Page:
26 September 2016

Fear Factor

At the risk of boring my handful of readers and exceeding my level of competance, the first of several observations on specifics examples of Aristotle's virtues.

First--a question.

What do you fear?

Death? Disease? Failure? Poverty? A Clinton Presidency?

We experience all kinds of fears throughout our lives. They are all but unavoidable. According to Aristotle, however, the appropriate response to fear is not emotional collapse but the virtue of courage. In his words, the courageous "He endures and fears what he ought from the right motive, and in the right manners, and at the right time, and similarly feels confident, is courageous. For the courageous man regulates both his feeling and his action according to the merits of each case and as reason bids him."

He notes the many sources of fear:

"Fear, then, is excited by evil of any kind, e.g., by disgrace, poverty, disease, friendlessness, death." 

As one might expect, the man who exhibits courage in the strictest sense is the man who overcomes the fear of death. In Aristotle's words, courage best describes one who "faces an honorable death and all sudden emergencies which involve death, and such emergencies mostly occur in war." But in such emergencies, "the courageous man always keeps his presence of mind (so far as a man can."

While Aristotle's thoughts on facing with courage those fears that endanger our lives seem obvious to anyone, he notes another not so obvious object of fear that few people reflect upon these days--the fear of disgrace. He writes that disgrace, too, is something that every honorable man should fear.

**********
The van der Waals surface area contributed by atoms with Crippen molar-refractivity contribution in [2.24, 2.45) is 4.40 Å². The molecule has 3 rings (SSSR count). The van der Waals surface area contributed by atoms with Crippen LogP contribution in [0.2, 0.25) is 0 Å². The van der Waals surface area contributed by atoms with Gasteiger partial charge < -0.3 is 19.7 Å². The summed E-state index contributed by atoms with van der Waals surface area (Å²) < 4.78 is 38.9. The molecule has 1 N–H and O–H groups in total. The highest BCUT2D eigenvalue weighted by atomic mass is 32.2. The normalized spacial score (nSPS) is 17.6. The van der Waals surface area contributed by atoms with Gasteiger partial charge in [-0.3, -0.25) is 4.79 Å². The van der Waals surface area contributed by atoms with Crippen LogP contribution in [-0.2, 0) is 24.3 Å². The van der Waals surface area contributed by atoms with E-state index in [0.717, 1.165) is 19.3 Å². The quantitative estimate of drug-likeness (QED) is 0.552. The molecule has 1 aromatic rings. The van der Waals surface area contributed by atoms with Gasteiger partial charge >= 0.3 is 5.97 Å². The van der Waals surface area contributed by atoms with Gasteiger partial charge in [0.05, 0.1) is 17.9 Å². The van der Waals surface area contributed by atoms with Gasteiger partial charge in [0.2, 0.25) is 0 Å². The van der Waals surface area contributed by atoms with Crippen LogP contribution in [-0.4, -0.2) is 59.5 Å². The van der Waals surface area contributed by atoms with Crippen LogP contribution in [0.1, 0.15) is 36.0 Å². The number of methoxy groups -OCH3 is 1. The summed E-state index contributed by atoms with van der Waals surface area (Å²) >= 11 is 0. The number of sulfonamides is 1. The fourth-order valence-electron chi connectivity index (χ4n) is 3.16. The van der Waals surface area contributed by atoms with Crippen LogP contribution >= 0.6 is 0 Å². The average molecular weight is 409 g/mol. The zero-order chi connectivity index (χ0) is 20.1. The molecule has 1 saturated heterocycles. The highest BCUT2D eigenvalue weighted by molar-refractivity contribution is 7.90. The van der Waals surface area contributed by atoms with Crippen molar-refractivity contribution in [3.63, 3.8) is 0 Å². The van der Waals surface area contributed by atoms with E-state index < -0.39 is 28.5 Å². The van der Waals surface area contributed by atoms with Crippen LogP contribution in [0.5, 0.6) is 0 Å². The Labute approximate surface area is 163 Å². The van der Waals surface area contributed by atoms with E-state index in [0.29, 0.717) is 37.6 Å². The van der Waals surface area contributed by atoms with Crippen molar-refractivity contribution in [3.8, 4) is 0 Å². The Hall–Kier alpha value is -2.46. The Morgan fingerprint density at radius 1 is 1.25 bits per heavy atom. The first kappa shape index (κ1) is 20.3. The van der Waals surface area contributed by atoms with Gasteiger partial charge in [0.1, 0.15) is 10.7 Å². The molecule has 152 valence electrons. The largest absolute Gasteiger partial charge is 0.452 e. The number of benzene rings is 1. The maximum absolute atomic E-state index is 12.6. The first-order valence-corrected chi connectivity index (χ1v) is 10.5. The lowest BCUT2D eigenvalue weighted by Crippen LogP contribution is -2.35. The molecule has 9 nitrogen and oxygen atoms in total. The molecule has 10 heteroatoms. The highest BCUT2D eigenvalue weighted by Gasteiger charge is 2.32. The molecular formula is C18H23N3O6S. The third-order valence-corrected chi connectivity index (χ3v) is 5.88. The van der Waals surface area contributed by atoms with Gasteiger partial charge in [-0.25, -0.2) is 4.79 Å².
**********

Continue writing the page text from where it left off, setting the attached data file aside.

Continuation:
Those who exhibit no such fear Aristotle calls "shameless." Public officials are notorious for this. The presidential candidates representing the two major parties serve as Exhibit A. They seem unperturbed when  they are caught lying--even when confronted with video footage that proves it. Of course, Mrs. Clinton is the worst, by virtue of acting as a public figure for several decades. She has a record of thirty years of lying and covering up scandals. Observers have so saturated the internet with collections of Hillary's greatest hits that it is difficult to choose one that best encapsulates her history. Here is just one:

It is difficult to imagine anything more shameless that President Bill Clinton's career as a serial adultery. Fear of dishonor and shame was evidently not one of the things on his mind when Monica Lewinsky kneeled before him. The public humiliation seem to have impacted the first couple not one iota. They remain shameless serial liars.

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